Through this work, I have also witnessed the respect between the two fanbases so many times. There’s nothing quite like seeing Montreal Canadiens and Boston Bruins fans throwing back post-game photos of Jameson at McLean’s Pub in Montreal or Porter’s Bar and Grille in Boston and then trading jabs in a good mood.

Generally in a good mood, anyway.

As some of you reading this right now may know, I grew up just outside of Boston. As you can imagine, the Montreal Canadiens weren’t very popular with me. Some of my earliest memories were of watching the Boston Bruins on the long gone TV38. Then when I was 8 in 1982, going to Boston Bruins games in Old Boston Garden with my grandfather (season tickets in Lodge 7, seats 11 and 12) to the famous ‘Last Hurrah’ exhibition ‘ between the Bruins and the Canadiens on September 26, 1995.

God, I miss this building!

Six years later, my grandfather passed away. Six months later, I was on the beat for the Boston Bruins for the Boston Metro. I covered the 2001-02 season opener and saw Ray Bourque’s No. 77 heading for the rafters. I should note that I was also at the Old Boston Garden on December 4, 1987, when Bourque returned No. 7 to Phil Esposito and donned 77 for the first time.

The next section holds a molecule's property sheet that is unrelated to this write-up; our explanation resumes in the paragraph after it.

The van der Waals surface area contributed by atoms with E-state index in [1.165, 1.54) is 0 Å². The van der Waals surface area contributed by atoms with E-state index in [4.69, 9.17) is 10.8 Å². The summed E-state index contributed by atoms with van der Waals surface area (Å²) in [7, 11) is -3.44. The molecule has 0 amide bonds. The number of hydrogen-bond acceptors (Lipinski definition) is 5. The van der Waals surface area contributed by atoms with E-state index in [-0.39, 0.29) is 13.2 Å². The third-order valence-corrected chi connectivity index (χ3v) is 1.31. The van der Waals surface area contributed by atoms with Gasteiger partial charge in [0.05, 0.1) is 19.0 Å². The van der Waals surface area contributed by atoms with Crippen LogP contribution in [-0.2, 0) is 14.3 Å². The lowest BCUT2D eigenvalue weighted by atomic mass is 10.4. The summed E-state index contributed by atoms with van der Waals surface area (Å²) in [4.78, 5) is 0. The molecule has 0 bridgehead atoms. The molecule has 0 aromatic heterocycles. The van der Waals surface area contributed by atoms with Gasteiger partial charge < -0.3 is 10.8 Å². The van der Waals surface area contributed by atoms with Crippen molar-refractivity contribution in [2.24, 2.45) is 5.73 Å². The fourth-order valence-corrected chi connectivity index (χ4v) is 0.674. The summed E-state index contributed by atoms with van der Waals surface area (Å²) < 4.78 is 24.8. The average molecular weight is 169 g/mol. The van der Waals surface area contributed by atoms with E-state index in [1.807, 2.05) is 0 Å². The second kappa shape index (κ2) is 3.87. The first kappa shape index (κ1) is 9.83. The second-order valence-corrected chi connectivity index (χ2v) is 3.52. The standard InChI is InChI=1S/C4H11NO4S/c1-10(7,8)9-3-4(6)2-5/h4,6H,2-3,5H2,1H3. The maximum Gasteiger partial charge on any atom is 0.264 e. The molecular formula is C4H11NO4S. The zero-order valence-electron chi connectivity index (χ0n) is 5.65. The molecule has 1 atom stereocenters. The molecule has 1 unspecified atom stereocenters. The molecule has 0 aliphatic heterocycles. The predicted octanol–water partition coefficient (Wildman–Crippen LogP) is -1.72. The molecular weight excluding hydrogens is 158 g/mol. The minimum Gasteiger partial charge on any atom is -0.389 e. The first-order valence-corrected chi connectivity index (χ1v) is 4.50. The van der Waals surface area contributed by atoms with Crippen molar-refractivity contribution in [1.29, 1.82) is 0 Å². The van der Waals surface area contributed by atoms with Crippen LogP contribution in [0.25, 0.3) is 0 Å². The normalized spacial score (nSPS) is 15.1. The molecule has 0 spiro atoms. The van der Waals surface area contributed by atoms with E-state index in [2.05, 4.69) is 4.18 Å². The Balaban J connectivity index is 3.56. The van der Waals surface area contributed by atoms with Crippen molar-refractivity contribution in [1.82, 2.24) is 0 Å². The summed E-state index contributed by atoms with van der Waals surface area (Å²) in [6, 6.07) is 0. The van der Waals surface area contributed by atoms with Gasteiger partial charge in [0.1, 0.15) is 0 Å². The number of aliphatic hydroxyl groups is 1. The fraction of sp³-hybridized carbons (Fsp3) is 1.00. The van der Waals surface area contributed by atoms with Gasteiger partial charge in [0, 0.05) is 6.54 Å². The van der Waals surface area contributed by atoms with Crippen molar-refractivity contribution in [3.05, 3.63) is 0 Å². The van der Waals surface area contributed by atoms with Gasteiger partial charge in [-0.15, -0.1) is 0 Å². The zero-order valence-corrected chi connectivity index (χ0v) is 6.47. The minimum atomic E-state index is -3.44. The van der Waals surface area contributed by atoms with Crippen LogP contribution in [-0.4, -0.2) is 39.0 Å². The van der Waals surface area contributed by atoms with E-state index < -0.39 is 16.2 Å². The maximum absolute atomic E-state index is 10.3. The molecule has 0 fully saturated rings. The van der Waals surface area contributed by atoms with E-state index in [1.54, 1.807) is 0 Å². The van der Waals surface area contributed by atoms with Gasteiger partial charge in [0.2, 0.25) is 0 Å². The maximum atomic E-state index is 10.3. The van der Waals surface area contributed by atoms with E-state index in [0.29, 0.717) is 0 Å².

My first coverage of a game in Montreal was Game 6 of the first round of the 2002 Stanley Cup playoff series which the Montreal Canadiens won in six games. At that point, my appreciation for the fans of the Montreal Canadiens and the city of Montreal was born, and it was a pleasure to learn about the fans of the Canadiens, the team and this city. With all due respect to Bruins fans or any other sports fan in North America, there is no longer a passionate and knowledgeable sports fan base.

I was also there when José Théodore stole the show again in Game 7 of the 2004 first-round series between the Bruins and the Canadiens.

Or how about one of the greatest games I’ve ever attended as a fan or a journalist? Game 6, first round, 2008. The night the Bruins announced they were back and tied the series after leading 3-1.